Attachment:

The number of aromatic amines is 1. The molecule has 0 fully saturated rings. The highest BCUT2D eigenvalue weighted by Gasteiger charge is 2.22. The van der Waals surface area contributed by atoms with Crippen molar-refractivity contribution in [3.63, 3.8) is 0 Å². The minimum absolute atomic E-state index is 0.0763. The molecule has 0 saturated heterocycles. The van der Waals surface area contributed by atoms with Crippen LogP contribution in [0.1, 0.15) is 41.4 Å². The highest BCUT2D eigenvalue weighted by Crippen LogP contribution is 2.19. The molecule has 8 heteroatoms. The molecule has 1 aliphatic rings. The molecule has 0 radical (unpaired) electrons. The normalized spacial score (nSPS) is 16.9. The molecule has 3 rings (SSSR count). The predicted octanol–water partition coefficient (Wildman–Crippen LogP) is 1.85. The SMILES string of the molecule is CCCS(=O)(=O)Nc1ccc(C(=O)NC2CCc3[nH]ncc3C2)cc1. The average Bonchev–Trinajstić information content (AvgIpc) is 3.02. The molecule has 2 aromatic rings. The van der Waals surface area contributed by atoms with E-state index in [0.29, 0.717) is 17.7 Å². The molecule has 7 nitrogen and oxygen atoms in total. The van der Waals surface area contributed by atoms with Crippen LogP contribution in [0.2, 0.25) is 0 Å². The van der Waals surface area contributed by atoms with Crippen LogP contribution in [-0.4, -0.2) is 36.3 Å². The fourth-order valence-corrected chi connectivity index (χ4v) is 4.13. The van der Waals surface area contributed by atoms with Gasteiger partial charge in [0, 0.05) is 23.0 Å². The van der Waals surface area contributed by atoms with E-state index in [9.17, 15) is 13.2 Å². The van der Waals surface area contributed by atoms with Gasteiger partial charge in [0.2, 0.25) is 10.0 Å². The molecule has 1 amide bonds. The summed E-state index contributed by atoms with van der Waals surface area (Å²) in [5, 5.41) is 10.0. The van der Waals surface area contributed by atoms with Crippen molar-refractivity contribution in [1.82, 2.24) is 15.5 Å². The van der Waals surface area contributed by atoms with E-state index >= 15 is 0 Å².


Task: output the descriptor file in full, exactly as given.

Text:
The number of aromatic amines is 1. The molecule has 0 fully saturated rings. The highest BCUT2D eigenvalue weighted by Gasteiger charge is 2.22. The van der Waals surface area contributed by atoms with Crippen molar-refractivity contribution in [3.63, 3.8) is 0 Å². The minimum absolute atomic E-state index is 0.0763. The molecule has 0 saturated heterocycles. The van der Waals surface area contributed by atoms with Crippen LogP contribution in [0.1, 0.15) is 41.4 Å². The highest BCUT2D eigenvalue weighted by Crippen LogP contribution is 2.19. The molecule has 8 heteroatoms. The molecule has 1 aliphatic rings. The molecule has 0 radical (unpaired) electrons. The normalized spacial score (nSPS) is 16.9. The molecule has 3 rings (SSSR count). The predicted octanol–water partition coefficient (Wildman–Crippen LogP) is 1.85. The SMILES string of the molecule is CCCS(=O)(=O)Nc1ccc(C(=O)NC2CCc3[nH]ncc3C2)cc1. The average Bonchev–Trinajstić information content (AvgIpc) is 3.02. The molecule has 2 aromatic rings. The van der Waals surface area contributed by atoms with E-state index in [0.29, 0.717) is 17.7 Å². The molecule has 7 nitrogen and oxygen atoms in total. The van der Waals surface area contributed by atoms with Crippen LogP contribution in [0.2, 0.25) is 0 Å². The van der Waals surface area contributed by atoms with Crippen LogP contribution in [-0.4, -0.2) is 36.3 Å². The fourth-order valence-corrected chi connectivity index (χ4v) is 4.13. The van der Waals surface area contributed by atoms with Gasteiger partial charge in [0, 0.05) is 23.0 Å². The van der Waals surface area contributed by atoms with E-state index in [9.17, 15) is 13.2 Å². The van der Waals surface area contributed by atoms with Gasteiger partial charge in [0.2, 0.25) is 10.0 Å². The molecule has 1 amide bonds. The summed E-state index contributed by atoms with van der Waals surface area (Å²) in [5, 5.41) is 10.0. The van der Waals surface area contributed by atoms with Crippen molar-refractivity contribution in [1.82, 2.24) is 15.5 Å². The van der Waals surface area contributed by atoms with E-state index >= 15 is 0 Å².